Between the years of 1910 and 1970, many indigenous children from Australia and Torres Strait Islanders were removed from their families under government mandated policies of forced assimilation. This policy, based on racial ideals of white superiority and black inferiority, proposed that indigenous communities should be allowed to systematically die out through natural elimination. Where possible, the black communities should be assimilated into the white family model. After years of silence, the country issued a formal apology for their wrongdoings.
The Stolen Generations
Children taken from parents and re-homed from what is now coined “The Stolen Generations” were taught from infancy to reject and indigenous heritage and adopt white culture. Forbidden to speak their native languages and given new identities through new names, these children were either adopted into white families or placed in institutions similar to orphanages which were notorious for abuse and neglect.
Policies for assimilation tended to focus on children who were more likely to be able to adapt to the “ideal” society, rather than fully indigenous adults. Called “half caste,” children with fairer skin were more vulnerable for removal, as the authorities thought they would be able to assimilate co white communities easier as a consequence of their lighter skin color.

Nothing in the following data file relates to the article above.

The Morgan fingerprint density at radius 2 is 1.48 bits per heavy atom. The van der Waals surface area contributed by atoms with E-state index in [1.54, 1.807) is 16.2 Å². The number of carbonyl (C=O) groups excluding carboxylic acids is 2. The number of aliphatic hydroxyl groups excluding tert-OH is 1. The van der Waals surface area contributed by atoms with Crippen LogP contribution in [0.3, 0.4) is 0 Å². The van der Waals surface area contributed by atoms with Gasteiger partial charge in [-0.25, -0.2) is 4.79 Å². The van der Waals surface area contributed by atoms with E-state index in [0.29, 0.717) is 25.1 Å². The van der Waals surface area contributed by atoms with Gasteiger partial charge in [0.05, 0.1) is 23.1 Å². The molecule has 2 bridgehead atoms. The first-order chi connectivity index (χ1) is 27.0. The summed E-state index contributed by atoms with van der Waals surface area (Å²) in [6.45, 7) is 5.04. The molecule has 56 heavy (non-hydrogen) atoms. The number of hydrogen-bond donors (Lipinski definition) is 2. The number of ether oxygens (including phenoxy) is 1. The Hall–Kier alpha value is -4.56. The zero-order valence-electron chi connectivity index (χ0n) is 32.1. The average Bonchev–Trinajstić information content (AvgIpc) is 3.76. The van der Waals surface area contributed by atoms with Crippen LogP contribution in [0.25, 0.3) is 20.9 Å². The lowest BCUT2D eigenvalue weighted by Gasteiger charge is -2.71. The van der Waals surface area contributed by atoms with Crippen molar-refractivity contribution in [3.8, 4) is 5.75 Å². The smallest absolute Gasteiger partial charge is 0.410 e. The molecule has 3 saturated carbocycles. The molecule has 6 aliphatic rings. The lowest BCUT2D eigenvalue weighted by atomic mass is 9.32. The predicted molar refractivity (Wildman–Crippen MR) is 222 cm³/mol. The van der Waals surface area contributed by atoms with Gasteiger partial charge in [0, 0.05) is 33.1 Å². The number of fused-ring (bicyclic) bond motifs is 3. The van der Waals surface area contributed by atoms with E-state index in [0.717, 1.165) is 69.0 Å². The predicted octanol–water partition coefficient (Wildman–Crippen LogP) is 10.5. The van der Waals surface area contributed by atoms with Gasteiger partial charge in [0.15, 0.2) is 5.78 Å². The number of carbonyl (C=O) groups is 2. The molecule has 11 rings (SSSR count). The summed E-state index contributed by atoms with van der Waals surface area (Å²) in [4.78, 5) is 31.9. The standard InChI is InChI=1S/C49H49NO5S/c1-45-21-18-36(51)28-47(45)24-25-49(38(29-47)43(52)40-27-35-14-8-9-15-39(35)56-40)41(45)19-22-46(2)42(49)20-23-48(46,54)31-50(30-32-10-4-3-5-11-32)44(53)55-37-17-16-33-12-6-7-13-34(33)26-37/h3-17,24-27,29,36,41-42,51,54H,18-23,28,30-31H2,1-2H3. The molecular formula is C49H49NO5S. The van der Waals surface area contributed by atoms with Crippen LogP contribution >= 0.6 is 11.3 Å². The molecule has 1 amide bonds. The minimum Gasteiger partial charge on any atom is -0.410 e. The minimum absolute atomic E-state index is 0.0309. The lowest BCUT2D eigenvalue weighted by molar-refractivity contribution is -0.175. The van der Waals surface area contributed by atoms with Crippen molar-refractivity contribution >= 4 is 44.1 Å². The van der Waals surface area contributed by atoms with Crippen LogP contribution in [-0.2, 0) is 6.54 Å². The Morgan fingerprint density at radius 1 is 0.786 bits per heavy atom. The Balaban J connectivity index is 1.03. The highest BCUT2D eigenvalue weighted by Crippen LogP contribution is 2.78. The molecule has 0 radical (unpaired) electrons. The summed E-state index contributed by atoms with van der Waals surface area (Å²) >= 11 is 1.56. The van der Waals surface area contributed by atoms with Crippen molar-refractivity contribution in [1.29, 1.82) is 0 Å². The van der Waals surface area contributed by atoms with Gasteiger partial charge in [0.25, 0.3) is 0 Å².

The reverberating effects of the stolen generation can still be felt today. For the children who were taken, many suffered severe physical, mental and sexual abuse. These children grew up being highly ashamed of their indigenous heritage, and medical experts have noted high instances of depression, anxiety and PTSD among the group.
The Inquiry & Apology
The Australian government launched a preliminary inquiry into their policy of forced assimilation in 1995. A full report was submitted to the parliament in 1997, which surmised that anywhere between 10% and 33% of all indigenous children were separated from their natural parents between 1910 and 1970. In addition, the “Bringing Them Home” report concluded that child removal breached fundamental human rights.
The first form of apology occurred in 1997, where a motion was passed in the Parliament to
…apologise to Aboriginal families in Western Australia for the past policies under which Aboriginal children were removed from them and expressed deep regret at the hurt and distress that this causes.
On February 13th, 2008, Australian PM Kevin Rudd issued a formal apology on behalf of the Parliament. He appointed the leader of the opposition, Dr. Brendan Nelson, to chair a committee to develop and implement a new housing strategy for remote communities and build bipartisan agreement that indigenous peoples would be recognized in the country’s constitution. In addition Australians observe National Sorry Day each May 26th to commemorate the mistreatment of the aboriginal people.